In particular, Clutton-Brock’s description of humans as nurturers was very compelling and I would like to hear her expand upon it. Humans care for their own young and for the young of other humans. The common saying “it takes a village to raise a child” really expresses this–culturally, we are OK with other people raising our children and with raise children for others. A clear modern-day example of this is human’s tendency to take their children to daycare centers. We aren’t really raising our own children in today’s society.

However, to return to the original point: humans are nurturers and we (today, at least) nurture our animals like we nurture our own young. People refer to their dogs or cats as their “children” and to themselves as their dogs’ “moms” and “dads.” It isn’t too large a jump, then, to imagine that early humans were more likely to want to care for another species than, say, early chimpanzees. Ingold touches on this point also, but in a slightly different sort of way, saying that hunters knew and cared for their prey in much the same way that they knew and cared for their fellow humans. Could humans have domesticated animals because of some sort of nurturing instinct over which we have no control?

Overall, these readings do not explain how domestication happened. Rather, they show that we do not know how it happened, exactly, and we really never will know, because history has happened–we can’t go back and check to see how it happened. Ingold sums up my opinion on the matter very eloquently in the introduction to his essay From Trust to Domination:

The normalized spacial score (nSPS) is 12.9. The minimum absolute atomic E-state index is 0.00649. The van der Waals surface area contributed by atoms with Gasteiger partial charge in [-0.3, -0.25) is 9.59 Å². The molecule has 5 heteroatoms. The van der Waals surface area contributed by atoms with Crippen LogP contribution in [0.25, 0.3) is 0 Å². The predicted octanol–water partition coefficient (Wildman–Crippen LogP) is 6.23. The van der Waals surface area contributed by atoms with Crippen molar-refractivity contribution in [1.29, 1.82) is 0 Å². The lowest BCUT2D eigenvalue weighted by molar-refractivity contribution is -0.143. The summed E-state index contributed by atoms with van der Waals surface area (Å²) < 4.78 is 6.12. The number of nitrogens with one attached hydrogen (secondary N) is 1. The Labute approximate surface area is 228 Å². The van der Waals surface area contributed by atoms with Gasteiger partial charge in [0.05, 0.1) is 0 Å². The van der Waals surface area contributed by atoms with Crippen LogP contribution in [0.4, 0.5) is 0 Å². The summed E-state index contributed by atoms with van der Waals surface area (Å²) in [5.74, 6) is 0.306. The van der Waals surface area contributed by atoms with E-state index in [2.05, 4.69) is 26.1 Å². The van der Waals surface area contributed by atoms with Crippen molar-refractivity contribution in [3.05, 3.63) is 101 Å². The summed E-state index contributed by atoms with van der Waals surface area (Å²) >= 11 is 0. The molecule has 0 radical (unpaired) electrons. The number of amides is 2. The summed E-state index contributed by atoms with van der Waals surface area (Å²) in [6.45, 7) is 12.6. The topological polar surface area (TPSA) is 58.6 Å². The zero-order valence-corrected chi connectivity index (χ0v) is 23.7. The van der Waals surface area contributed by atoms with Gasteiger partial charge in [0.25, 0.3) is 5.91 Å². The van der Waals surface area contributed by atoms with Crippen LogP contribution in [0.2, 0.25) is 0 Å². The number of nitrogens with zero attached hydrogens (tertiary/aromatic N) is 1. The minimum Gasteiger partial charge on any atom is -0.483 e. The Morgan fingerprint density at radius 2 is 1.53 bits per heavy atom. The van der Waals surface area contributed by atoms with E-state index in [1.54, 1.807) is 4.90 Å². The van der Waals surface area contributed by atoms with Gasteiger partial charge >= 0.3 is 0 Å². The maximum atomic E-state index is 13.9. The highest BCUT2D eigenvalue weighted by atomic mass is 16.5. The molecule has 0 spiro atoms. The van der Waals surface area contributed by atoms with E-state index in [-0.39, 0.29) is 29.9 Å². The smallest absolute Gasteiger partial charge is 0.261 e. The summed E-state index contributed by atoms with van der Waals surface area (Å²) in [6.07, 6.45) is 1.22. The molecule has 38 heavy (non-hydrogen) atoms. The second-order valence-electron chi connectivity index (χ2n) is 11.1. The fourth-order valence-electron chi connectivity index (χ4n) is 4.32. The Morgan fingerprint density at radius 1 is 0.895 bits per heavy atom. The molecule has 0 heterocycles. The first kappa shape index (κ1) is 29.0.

“Only humans… construct narratives of this history. Such narratives range from what we might regard as myths of totemic origin to supposedly ‘scientific’ accounts of the origins of domestication. And however we might choose to distinguish between myth and science, if indeed the distinction can be made at all, they have in common that they tell us as much about how the narrators view their own humanity as they do about their attitudes and relations to non-human animals. “

Every story we tell about how domestication happened is just that–a story. We do not know how exactly domestication happened and we never will. We can only theorize. I am beginning to realize that history is a discipline with many more questions than answers. In the study of history, you get a finite amount of evidence from which you must draw conclusions and, depending on who you are, those conclusions can vary widely.

“Taming” Animals, or Dominating Them?

Are humans above nature?

Bulliet begins the second part of his book by talking about the taming of wild animals as part of the domestication process. This entire chapter dealt with keeping the captured/breeding population seperate from the wild and feral animals of the wilderness. He begins with his rats and foxes example, where after decades of testing and “natural selection” -I say that sarcastically, as the testing and breeding of certain selected rats was very unnatural in itself- led to the creation of the “white lab rat” as people attempted to breed the albinos together, and successfully had. He also talks about how through so many generations of breeding and being held in captivity, this tameness gene kept elevating and more and more with each offspring. However, the experimenter was actually selecting the tamest of all the offspring, and thus practically determined the future generations of the captive foxes.